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Professor Profiles: Adam Brandenburger, NYU Stern School of Business  [#permalink]

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New post 04 Nov 2019, 15:01
FROM mbaMission Blog: Professor Profiles: Adam Brandenburger, NYU Stern School of Business
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Many MBA applicants feel that they are purchasing a brand when they choose a business school. However, the educational experience you will have is what is crucial to your future, and no one will affect your education more than your professors. Today, we focus on Adam Brandenburger from New York University’s (NYU’s) Leonard N. Stern School of Business.

An expert on game theory and its practical application to business strategy, Adam Brandenburger was voted the NYU Stern MBA Professor of the Year in 2006, and in 2008 he received an NYU Excellence in Teaching award in recognition of his teaching and course development work. From 2011–2014, he served as vice dean for innovation at NYU Stern, and he is now the J.P. Valles Professor at the school. His latest book—called The Language of Game Theory: Putting Epistemics into the Mathematics of Games (World Scientific, 2014)—contains eight papers coauthored by Brandenburger and his colleagues over a period of 25 years. Students with whom mbaMission spoke reported being consistently impressed by his capacity to make the complex simple in the classroom, stating that Brandenburger is able to take the “complicated, theoretical and intangible” world of game theory and make it “easy to understand and practical.” Brandenburger holds additional appointments at NYU as global network professor, distinguished professor at the Tandon School of Engineering, and faculty director of the university’s Shanghai Program on Creativity and Innovation.

For more information about NYU Stern and 16 other top-ranked business schools, check out our mbaMission Insider’s Guides.
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Stressed Out? Meditate to Lower Your Anxiety and Boost Your GMAT Score  [#permalink]

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New post 04 Nov 2019, 15:01
FROM mbaMission Blog: Stressed Out? Meditate to Lower Your Anxiety and Boost Your GMAT Score
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With regard to the GMAT, raw intellectual horsepower helps, but it is not everything. Manhattan Prep’s Stacey Koprince teaches you how to perform at your best on test day by using some common sense.

Are you feeling overwhelmingly stressed out when you sit down to study for the GMAT? Do you find that concentrating on the task at hand is difficult?

Researchers at the University of California at Santa Barbara published the results of a study following 48 undergrads preparing for the GRE. Jan Hoffman details the research in a blog post at the New York Times.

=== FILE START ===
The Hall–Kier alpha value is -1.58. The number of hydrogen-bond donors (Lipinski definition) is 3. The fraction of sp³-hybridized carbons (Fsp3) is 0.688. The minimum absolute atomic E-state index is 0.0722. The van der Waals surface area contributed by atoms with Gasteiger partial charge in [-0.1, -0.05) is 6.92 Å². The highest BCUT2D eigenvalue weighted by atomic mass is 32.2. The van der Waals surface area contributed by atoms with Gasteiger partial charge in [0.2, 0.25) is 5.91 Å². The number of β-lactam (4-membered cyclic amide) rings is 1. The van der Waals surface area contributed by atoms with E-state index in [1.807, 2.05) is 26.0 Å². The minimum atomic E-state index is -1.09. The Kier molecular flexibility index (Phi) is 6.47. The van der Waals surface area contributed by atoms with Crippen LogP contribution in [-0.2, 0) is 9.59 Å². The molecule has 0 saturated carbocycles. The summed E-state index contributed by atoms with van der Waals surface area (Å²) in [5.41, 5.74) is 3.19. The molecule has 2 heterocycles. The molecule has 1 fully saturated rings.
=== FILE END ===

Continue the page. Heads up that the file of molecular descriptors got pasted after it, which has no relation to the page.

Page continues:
The motivation for the study

“We had already found that mind-wandering underlies performance on a variety of tests, including working memory capacity and intelligence,” said Michael D. Mrazek in the NYT blog post.

We have all had this experience. We are taking a test, the clock is ticking, and we keep finding ourselves thinking about something other than the question we are supposed to be answering at that moment. Maybe we are stressing about our score. Maybe we are thinking about applications. Maybe we are even distracted by work, significant others, family, or other issues that have nothing to do with the test!

How do we stop fixating on other things and concentrate on the task at hand? This study tried to find out.

The study

First, the students were given some “baseline” tests, including one verbal reasoning section from the GRE (yes, the GRE, not the GMAT).

The students were then split into two groups. One group (group M) attended meditation classes four times a week; these students learned lessons on “mindfulness,” which focuses on breathing techniques and helps minimize distracting thoughts.

The other group (group N) attended nutrition classes, designed to teach the students healthy eating habits.

Afterward, the students did another GRE verbal section. The performance of students in group N stayed the same; the nutritional studies did not make a difference.

Group M students, however, improved their GRE scores by an average of 12 percentile points! The students also reported (subjectively) that they were better able to concentrate the second time around; they felt that their minds wandered less than they had before. Here is the best part: the study took just two weeks.

How did that happen?

The students did not become smarter or learn (much) more in that time frame. Rather, the mindfulness techniques helped the students perform closer to their true potential by reducing negative thoughts or habits that were interfering with performance. Think how much better you could do if you could turn off, or at least minimize, all those distracting thoughts that interrupt you when you are trying to concentrate!

How can I use this?

That short, two-week time frame is both good news and bad news. The good news is that you can achieve results without having to study meditation for six months. The bad news is that we do not know whether this provides only a short-term boost—the effects may fade over time.